“Business, like life, is all about how you make people feel. It’s that simple, and it’s that hard.”
Danny Meyer’s restaurants are a “Who’s who” list of fine New York City establishments: The Union Square Cafe, The Gramercy Tavern, The Modern, Blue Smoke, Jazz Standard, and many others. Setting the Table distills his leadership philosophy while sharing the lessons learned in a highly competitive industry.
As you can imagine, restaurants are a “service industry.” Or are they? One of the first key distinctions Mr. Meyer makes is the difference between service and hospitality. As he explains, “Service is the technical delivery of a product. Hospitality is how the delivery of that product makes its recipient feel.” As healthcare educators, I think this is an important distinction and as medicine focuses more and more on providing “service” to patients, perhaps we need to step back and remember that beyond service is hospitality. Simply providing excellent technical delivery can be done at the expense of hospitality. It takes both.
This theme of hospitality provides the foundation of Mr. Meyer’s philosophy. Later in the book, he explains that they apply concept applies to the team, guests, community, suppliers, and investors (in that order). This echoes other business leaders who favor treating employees well instead of focusing on the “customer is always right” mentality that is favored elsewhere. Hospitality became the differentiator separating his businesses from the competition. It also became a key feature for the hiring and performance. As the business expanded and the team grew to more than 1000 employees, technical job performance only accounted for 49 percent of performance while emotional job performance accounted for 51 percent! And, he even has criteria (competencies?): optimistic warmth (kindness, thoughtfulness), intelligence (not smarts but curiosity to learn), work ethic (do something as well as it can be done), empathy (awareness of how others are feeling, how your actions make them feel, and caring to make the connection), and self-awareness/integrity (knowing what makes you tick, willingness to be held accountable for doing the right thing).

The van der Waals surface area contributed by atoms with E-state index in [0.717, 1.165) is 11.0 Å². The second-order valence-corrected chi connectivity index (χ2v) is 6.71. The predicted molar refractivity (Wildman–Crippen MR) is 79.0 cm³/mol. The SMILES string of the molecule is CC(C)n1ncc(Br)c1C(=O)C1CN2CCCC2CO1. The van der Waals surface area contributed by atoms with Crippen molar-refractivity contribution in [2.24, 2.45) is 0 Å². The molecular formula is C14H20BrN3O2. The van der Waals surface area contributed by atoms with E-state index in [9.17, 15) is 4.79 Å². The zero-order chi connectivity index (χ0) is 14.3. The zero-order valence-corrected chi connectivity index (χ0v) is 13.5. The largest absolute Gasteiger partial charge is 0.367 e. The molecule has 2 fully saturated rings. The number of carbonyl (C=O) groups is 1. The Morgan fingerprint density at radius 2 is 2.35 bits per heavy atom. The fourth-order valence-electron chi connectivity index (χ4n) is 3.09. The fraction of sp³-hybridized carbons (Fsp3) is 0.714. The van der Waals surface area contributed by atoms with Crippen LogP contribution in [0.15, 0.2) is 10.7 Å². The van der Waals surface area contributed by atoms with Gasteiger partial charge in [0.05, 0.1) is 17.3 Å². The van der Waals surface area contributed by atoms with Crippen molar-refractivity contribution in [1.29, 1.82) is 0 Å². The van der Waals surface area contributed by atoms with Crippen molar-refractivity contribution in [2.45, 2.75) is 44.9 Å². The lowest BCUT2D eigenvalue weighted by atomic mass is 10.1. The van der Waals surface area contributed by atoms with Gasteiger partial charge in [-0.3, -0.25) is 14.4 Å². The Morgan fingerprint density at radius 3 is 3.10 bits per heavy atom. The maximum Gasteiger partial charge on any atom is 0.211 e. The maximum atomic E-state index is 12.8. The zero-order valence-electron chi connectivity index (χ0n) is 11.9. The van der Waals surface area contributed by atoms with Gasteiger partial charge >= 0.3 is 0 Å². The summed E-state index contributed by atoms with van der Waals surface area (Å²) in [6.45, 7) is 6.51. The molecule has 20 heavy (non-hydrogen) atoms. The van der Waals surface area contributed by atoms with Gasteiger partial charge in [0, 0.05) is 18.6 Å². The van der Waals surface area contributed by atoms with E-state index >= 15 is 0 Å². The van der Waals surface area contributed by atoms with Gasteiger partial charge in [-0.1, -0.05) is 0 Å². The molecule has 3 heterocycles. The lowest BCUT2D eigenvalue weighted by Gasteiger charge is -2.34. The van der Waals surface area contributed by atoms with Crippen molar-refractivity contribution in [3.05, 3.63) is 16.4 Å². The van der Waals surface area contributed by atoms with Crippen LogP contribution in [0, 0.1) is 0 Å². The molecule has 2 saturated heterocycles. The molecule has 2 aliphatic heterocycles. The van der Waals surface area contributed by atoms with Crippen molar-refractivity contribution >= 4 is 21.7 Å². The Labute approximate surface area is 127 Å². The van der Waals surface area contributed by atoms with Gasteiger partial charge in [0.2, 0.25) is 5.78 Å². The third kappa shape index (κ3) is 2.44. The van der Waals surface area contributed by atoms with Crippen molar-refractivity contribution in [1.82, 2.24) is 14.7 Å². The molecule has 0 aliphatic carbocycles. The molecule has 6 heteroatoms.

One of my favorite analogies of the book appeared as he discusses self-awareness. In this section, he describes “skunking.” While a skunk sprays to deflect a threat, everyone nearby will smell the effects. So it is with emotions. We’ve all worked with a skunk-the person whose emotions are so toxic, it brings the team down. Mr. Meyer acknowledges that a person can’t be happy and upbeat all of the time, but, with self-awareness, we can recognize when we’re angry, nervous, depressed, etc. Getting ahead of these emotions prevents you from “skunking” everyone else on your team.
Another section I appreciate was his approach and explanation to using data. Mr. Meyers refers to it as ABCD-Always be collecting dots (data). In his case, this data is used to build connections with his guests-anniversary dates, birthdays, special occasions. Similarly, he takes time to collect dots about his staff. Direct observation helps him to gauge their teamwork and focus on providing the best experiences for their guests. There are many parallels here for medical educators as well!
Overall, the book is a fun and relaxing read, especially if you’re into food, restaurants, or business. Part memoir, part business approach, there are many lessons and reflections for medical educators throughout the pages and many of his challenges are ours as well.